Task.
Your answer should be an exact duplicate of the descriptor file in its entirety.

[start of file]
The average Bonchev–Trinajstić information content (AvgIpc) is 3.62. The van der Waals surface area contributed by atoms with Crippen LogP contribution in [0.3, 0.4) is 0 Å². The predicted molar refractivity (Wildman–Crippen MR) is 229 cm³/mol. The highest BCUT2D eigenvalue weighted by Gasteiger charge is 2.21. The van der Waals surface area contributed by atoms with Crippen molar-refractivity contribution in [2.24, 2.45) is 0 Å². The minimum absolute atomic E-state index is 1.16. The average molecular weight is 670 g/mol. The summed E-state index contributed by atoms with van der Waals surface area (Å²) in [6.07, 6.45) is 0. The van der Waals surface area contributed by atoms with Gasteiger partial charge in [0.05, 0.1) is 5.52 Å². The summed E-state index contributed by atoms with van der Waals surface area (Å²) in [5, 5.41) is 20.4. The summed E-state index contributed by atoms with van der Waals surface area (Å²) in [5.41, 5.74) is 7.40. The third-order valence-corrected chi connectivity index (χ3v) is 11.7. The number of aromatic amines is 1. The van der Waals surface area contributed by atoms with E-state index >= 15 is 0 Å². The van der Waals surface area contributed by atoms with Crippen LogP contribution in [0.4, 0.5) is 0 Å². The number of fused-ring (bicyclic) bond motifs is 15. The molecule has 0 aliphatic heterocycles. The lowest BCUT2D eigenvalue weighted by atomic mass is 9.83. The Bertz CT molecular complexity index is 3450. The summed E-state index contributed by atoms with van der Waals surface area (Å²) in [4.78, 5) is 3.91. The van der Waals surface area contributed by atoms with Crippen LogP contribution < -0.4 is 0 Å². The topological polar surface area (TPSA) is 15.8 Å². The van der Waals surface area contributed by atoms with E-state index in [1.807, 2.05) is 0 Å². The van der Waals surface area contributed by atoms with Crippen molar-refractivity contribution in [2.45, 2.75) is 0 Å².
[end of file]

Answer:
The average Bonchev–Trinajstić information content (AvgIpc) is 3.62. The van der Waals surface area contributed by atoms with Crippen LogP contribution in [0.3, 0.4) is 0 Å². The predicted molar refractivity (Wildman–Crippen MR) is 229 cm³/mol. The highest BCUT2D eigenvalue weighted by Gasteiger charge is 2.21. The van der Waals surface area contributed by atoms with Crippen molar-refractivity contribution in [2.24, 2.45) is 0 Å². The minimum absolute atomic E-state index is 1.16. The average molecular weight is 670 g/mol. The summed E-state index contributed by atoms with van der Waals surface area (Å²) in [6.07, 6.45) is 0. The van der Waals surface area contributed by atoms with Gasteiger partial charge in [0.05, 0.1) is 5.52 Å². The summed E-state index contributed by atoms with van der Waals surface area (Å²) in [5, 5.41) is 20.4. The summed E-state index contributed by atoms with van der Waals surface area (Å²) in [5.41, 5.74) is 7.40. The third-order valence-corrected chi connectivity index (χ3v) is 11.7. The number of aromatic amines is 1. The van der Waals surface area contributed by atoms with E-state index >= 15 is 0 Å². The van der Waals surface area contributed by atoms with Crippen LogP contribution in [0.4, 0.5) is 0 Å². The number of fused-ring (bicyclic) bond motifs is 15. The molecule has 0 aliphatic heterocycles. The lowest BCUT2D eigenvalue weighted by atomic mass is 9.83. The Bertz CT molecular complexity index is 3450. The summed E-state index contributed by atoms with van der Waals surface area (Å²) in [4.78, 5) is 3.91. The van der Waals surface area contributed by atoms with Crippen LogP contribution < -0.4 is 0 Å². The topological polar surface area (TPSA) is 15.8 Å². The van der Waals surface area contributed by atoms with E-state index in [1.807, 2.05) is 0 Å². The van der Waals surface area contributed by atoms with Crippen molar-refractivity contribution in [2.45, 2.75) is 0 Å².